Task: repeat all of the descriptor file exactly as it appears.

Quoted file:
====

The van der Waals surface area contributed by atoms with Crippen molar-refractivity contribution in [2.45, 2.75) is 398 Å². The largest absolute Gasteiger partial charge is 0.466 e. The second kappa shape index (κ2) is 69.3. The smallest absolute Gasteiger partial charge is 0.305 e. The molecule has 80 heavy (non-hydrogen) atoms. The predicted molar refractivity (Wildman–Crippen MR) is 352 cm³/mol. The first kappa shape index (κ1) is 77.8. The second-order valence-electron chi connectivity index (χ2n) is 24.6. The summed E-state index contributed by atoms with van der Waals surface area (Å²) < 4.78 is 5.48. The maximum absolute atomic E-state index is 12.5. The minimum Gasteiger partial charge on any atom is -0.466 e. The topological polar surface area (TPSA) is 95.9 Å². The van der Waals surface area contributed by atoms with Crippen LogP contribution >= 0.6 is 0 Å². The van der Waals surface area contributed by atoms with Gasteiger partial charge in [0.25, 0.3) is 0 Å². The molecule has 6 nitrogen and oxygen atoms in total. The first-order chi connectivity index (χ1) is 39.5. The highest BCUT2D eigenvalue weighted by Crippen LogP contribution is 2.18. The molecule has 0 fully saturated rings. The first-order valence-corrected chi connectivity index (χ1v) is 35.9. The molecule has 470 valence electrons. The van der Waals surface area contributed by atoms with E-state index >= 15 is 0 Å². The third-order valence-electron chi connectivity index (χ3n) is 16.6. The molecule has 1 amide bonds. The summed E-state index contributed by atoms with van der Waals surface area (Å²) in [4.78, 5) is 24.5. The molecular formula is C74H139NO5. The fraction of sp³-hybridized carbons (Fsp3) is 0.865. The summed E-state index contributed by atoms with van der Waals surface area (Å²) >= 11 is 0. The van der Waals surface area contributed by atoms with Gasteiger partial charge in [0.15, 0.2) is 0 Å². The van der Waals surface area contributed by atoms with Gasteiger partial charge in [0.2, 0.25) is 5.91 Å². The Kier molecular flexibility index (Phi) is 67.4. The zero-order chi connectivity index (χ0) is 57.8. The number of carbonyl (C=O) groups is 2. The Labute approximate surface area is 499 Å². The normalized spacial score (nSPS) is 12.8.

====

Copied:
The van der Waals surface area contributed by atoms with Crippen molar-refractivity contribution in [2.45, 2.75) is 398 Å². The largest absolute Gasteiger partial charge is 0.466 e. The second kappa shape index (κ2) is 69.3. The smallest absolute Gasteiger partial charge is 0.305 e. The molecule has 80 heavy (non-hydrogen) atoms. The predicted molar refractivity (Wildman–Crippen MR) is 352 cm³/mol. The first kappa shape index (κ1) is 77.8. The second-order valence-electron chi connectivity index (χ2n) is 24.6. The summed E-state index contributed by atoms with van der Waals surface area (Å²) < 4.78 is 5.48. The maximum absolute atomic E-state index is 12.5. The minimum Gasteiger partial charge on any atom is -0.466 e. The topological polar surface area (TPSA) is 95.9 Å². The van der Waals surface area contributed by atoms with Crippen LogP contribution >= 0.6 is 0 Å². The van der Waals surface area contributed by atoms with Gasteiger partial charge in [0.25, 0.3) is 0 Å². The molecule has 6 nitrogen and oxygen atoms in total. The first-order chi connectivity index (χ1) is 39.5. The highest BCUT2D eigenvalue weighted by Crippen LogP contribution is 2.18. The molecule has 0 fully saturated rings. The first-order valence-corrected chi connectivity index (χ1v) is 35.9. The molecule has 470 valence electrons. The van der Waals surface area contributed by atoms with E-state index >= 15 is 0 Å². The third-order valence-electron chi connectivity index (χ3n) is 16.6. The molecule has 1 amide bonds. The summed E-state index contributed by atoms with van der Waals surface area (Å²) in [4.78, 5) is 24.5. The molecular formula is C74H139NO5. The fraction of sp³-hybridized carbons (Fsp3) is 0.865. The summed E-state index contributed by atoms with van der Waals surface area (Å²) >= 11 is 0. The van der Waals surface area contributed by atoms with Gasteiger partial charge in [0.15, 0.2) is 0 Å². The van der Waals surface area contributed by atoms with Gasteiger partial charge in [0.2, 0.25) is 5.91 Å². The Kier molecular flexibility index (Phi) is 67.4. The zero-order chi connectivity index (χ0) is 57.8. The number of carbonyl (C=O) groups is 2. The Labute approximate surface area is 499 Å². The normalized spacial score (nSPS) is 12.8.